they could be divided and ruled. Now, however, jihadi
Islamism is the growing challenge. As an ideology, Islamism
has the potential to unite most of the disparate groups of
the Caucasus. Most of the recent attacks linked to Shamil
Basayev have taken place outside Chechnya, and at least one
observer (Aleksey Malashenko of Carnegie) reports that many
of Basayev's new recruits are Dagestanis. In Nalchik last
October, disaffected locals made common cause with Basayev.
¶6. (C) During his December 12 visit to Chechnya, Putin
proclaimed that Wahhabism - jihadi Islamism - was not native
to the Caucasus. He was right; it is a foreign implant.
Some part of its success can be ascribed to the worldwide
rise of jihadism. But it is Russian policy that has expanded
the potential for Wahhabism to find a haven in the North
Caucasus, by denying economic opportunities to the population
and extirpating political alternatives. Over the last few
years, Russia has repeatedly ousted local leaders with
independent bases of support - such as Aushev in Ingushetia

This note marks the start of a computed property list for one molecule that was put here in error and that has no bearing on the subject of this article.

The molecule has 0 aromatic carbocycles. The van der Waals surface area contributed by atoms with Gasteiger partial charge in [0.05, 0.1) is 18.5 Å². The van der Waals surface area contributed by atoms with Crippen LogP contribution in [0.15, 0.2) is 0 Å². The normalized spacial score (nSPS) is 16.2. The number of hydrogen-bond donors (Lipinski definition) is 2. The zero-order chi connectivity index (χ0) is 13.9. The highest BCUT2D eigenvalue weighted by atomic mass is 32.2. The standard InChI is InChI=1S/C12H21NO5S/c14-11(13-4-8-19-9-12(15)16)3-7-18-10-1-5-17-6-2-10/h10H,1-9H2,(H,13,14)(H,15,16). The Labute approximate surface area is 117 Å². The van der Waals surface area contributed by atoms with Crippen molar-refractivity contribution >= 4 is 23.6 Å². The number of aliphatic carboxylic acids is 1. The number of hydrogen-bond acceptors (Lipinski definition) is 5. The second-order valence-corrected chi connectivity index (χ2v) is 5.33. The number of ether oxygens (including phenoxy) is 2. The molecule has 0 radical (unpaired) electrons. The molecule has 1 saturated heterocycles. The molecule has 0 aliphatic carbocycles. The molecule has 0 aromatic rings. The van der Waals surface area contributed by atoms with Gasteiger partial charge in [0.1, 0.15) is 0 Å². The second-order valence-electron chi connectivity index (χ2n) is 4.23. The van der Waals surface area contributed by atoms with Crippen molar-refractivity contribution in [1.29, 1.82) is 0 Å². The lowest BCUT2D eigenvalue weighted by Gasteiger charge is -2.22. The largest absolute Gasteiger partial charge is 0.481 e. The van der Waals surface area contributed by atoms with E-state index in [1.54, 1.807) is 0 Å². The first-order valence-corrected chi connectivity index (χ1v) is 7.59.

and Dzasokhov in North Ossetia; Kokov was forced out in
Kabardino-Balkaria, and the position of Magomedov in Dagestan
looks shaky. Each of those cases has had internal reasons,
but the pattern remains consistent. As a member of the
Presidential Administration told us, the Kremlin is ensuring
that new appointees "will not be in a position to disregard
or countermand orders coming from Moscow."
¶7. (C) Moscow's new appointees have power bases in Moscow
and are figures more in line with the "vertical of power"
that Putin has sought to develop throughout Russia. Of the
new appointees, only longtime Ossetian politician Teymuraz
Mamsurov appears to have local roots - but nominally
Christian Ossetia, for hundreds of years Russia's ally
against the Muslim peoples of the Caucasus, presents neither
a local nationalist threat nor a friendly environment for
jihadi Islamism. Other new appointees include Moscow
billionaire Arsen Kanokov in Kabardino-Balkaria and KGB
officer Murat Zyazikov in Ingushetia. Widely viewed as
corrupt and resting their power on a narrow elite backed by
Moscow's security services, all the North Caucasus rulers
have tried to wipe out threats to their power while
neglecting the economic and political development of their
¶8. (C) The new appointees have taken their cue from
Moscow's conflation of jihadi Islamism with Islam in general.
 By acting as if Islam itself were the threat, these rulers
have contributed to the radicalization of a critical mass of
the youth. Today's younger generation in the Caucasus faces
a devastating lack of legitimate employment opportunities,